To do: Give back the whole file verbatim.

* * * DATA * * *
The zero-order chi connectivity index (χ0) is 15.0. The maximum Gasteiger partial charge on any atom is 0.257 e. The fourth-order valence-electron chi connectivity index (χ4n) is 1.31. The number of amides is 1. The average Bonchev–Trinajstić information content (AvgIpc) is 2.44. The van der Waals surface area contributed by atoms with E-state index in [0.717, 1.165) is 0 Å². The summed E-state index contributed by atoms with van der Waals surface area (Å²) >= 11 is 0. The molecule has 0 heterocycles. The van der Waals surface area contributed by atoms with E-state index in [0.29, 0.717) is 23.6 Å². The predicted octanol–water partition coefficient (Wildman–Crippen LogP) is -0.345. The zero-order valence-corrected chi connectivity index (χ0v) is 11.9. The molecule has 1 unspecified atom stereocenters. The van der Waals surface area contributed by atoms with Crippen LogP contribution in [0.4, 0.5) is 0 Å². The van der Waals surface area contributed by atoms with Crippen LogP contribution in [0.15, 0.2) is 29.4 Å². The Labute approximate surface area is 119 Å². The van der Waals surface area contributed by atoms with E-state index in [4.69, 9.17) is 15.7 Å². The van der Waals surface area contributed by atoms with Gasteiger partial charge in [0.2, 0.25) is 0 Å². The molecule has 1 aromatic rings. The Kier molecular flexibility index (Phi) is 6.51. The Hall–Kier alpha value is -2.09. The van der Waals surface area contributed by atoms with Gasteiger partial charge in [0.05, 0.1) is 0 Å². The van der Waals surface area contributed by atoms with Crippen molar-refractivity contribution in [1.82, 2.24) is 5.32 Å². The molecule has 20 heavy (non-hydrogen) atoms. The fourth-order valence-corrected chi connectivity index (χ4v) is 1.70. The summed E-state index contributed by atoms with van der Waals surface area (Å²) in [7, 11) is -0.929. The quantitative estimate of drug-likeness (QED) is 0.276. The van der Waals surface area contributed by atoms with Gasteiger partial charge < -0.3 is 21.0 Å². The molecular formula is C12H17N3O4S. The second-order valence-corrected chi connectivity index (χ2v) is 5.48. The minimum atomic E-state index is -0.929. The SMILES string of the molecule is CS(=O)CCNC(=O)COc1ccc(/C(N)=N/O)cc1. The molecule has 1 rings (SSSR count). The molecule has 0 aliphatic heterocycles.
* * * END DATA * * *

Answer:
The zero-order chi connectivity index (χ0) is 15.0. The maximum Gasteiger partial charge on any atom is 0.257 e. The fourth-order valence-electron chi connectivity index (χ4n) is 1.31. The number of amides is 1. The average Bonchev–Trinajstić information content (AvgIpc) is 2.44. The van der Waals surface area contributed by atoms with E-state index in [0.717, 1.165) is 0 Å². The summed E-state index contributed by atoms with van der Waals surface area (Å²) >= 11 is 0. The molecule has 0 heterocycles. The van der Waals surface area contributed by atoms with E-state index in [0.29, 0.717) is 23.6 Å². The predicted octanol–water partition coefficient (Wildman–Crippen LogP) is -0.345. The zero-order valence-corrected chi connectivity index (χ0v) is 11.9. The molecule has 1 unspecified atom stereocenters. The van der Waals surface area contributed by atoms with Crippen LogP contribution in [0.4, 0.5) is 0 Å². The van der Waals surface area contributed by atoms with Crippen LogP contribution in [0.15, 0.2) is 29.4 Å². The Labute approximate surface area is 119 Å². The van der Waals surface area contributed by atoms with E-state index in [4.69, 9.17) is 15.7 Å². The van der Waals surface area contributed by atoms with Gasteiger partial charge in [0.2, 0.25) is 0 Å². The molecule has 1 aromatic rings. The Kier molecular flexibility index (Phi) is 6.51. The Hall–Kier alpha value is -2.09. The van der Waals surface area contributed by atoms with Gasteiger partial charge in [0.05, 0.1) is 0 Å². The van der Waals surface area contributed by atoms with Crippen molar-refractivity contribution in [1.82, 2.24) is 5.32 Å². The molecule has 20 heavy (non-hydrogen) atoms. The fourth-order valence-corrected chi connectivity index (χ4v) is 1.70. The summed E-state index contributed by atoms with van der Waals surface area (Å²) in [7, 11) is -0.929. The quantitative estimate of drug-likeness (QED) is 0.276. The van der Waals surface area contributed by atoms with Gasteiger partial charge < -0.3 is 21.0 Å². The molecular formula is C12H17N3O4S. The second-order valence-corrected chi connectivity index (χ2v) is 5.48. The minimum atomic E-state index is -0.929. The SMILES string of the molecule is CS(=O)CCNC(=O)COc1ccc(/C(N)=N/O)cc1. The molecule has 1 rings (SSSR count). The molecule has 0 aliphatic heterocycles.